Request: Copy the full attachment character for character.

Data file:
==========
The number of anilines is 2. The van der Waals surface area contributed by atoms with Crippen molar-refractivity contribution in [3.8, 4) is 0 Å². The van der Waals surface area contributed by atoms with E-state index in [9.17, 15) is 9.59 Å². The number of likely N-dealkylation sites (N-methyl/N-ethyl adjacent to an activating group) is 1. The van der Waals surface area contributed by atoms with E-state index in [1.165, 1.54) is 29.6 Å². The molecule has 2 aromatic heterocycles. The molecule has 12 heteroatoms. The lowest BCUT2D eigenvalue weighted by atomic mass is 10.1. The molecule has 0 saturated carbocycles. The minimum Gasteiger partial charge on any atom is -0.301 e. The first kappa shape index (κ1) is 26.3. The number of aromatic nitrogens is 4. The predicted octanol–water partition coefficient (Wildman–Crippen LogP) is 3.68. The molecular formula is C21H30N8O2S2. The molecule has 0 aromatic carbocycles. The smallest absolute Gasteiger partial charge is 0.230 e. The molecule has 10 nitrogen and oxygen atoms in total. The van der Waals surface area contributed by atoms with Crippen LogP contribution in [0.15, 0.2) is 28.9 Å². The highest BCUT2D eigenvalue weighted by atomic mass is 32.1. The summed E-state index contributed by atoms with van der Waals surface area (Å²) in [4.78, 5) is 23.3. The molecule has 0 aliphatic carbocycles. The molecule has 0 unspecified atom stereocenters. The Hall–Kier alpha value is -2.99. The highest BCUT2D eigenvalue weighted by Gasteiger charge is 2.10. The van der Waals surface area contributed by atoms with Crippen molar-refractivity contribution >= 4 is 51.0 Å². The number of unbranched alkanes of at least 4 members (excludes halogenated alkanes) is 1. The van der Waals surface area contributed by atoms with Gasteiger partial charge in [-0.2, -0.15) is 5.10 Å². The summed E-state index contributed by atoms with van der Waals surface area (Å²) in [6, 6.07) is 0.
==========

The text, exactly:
The number of anilines is 2. The van der Waals surface area contributed by atoms with Crippen molar-refractivity contribution in [3.8, 4) is 0 Å². The van der Waals surface area contributed by atoms with E-state index in [9.17, 15) is 9.59 Å². The number of likely N-dealkylation sites (N-methyl/N-ethyl adjacent to an activating group) is 1. The van der Waals surface area contributed by atoms with E-state index in [1.165, 1.54) is 29.6 Å². The molecule has 2 aromatic heterocycles. The molecule has 12 heteroatoms. The lowest BCUT2D eigenvalue weighted by atomic mass is 10.1. The molecule has 0 saturated carbocycles. The minimum Gasteiger partial charge on any atom is -0.301 e. The first kappa shape index (κ1) is 26.3. The number of aromatic nitrogens is 4. The predicted octanol–water partition coefficient (Wildman–Crippen LogP) is 3.68. The molecular formula is C21H30N8O2S2. The molecule has 0 aromatic carbocycles. The smallest absolute Gasteiger partial charge is 0.230 e. The molecule has 10 nitrogen and oxygen atoms in total. The van der Waals surface area contributed by atoms with Crippen LogP contribution in [0.15, 0.2) is 28.9 Å². The highest BCUT2D eigenvalue weighted by atomic mass is 32.1. The summed E-state index contributed by atoms with van der Waals surface area (Å²) in [4.78, 5) is 23.3. The molecule has 0 aliphatic carbocycles. The molecule has 0 unspecified atom stereocenters. The Hall–Kier alpha value is -2.99. The highest BCUT2D eigenvalue weighted by Gasteiger charge is 2.10. The van der Waals surface area contributed by atoms with Crippen molar-refractivity contribution >= 4 is 51.0 Å². The number of unbranched alkanes of at least 4 members (excludes halogenated alkanes) is 1. The van der Waals surface area contributed by atoms with Gasteiger partial charge in [-0.2, -0.15) is 5.10 Å². The summed E-state index contributed by atoms with van der Waals surface area (Å²) in [6, 6.07) is 0.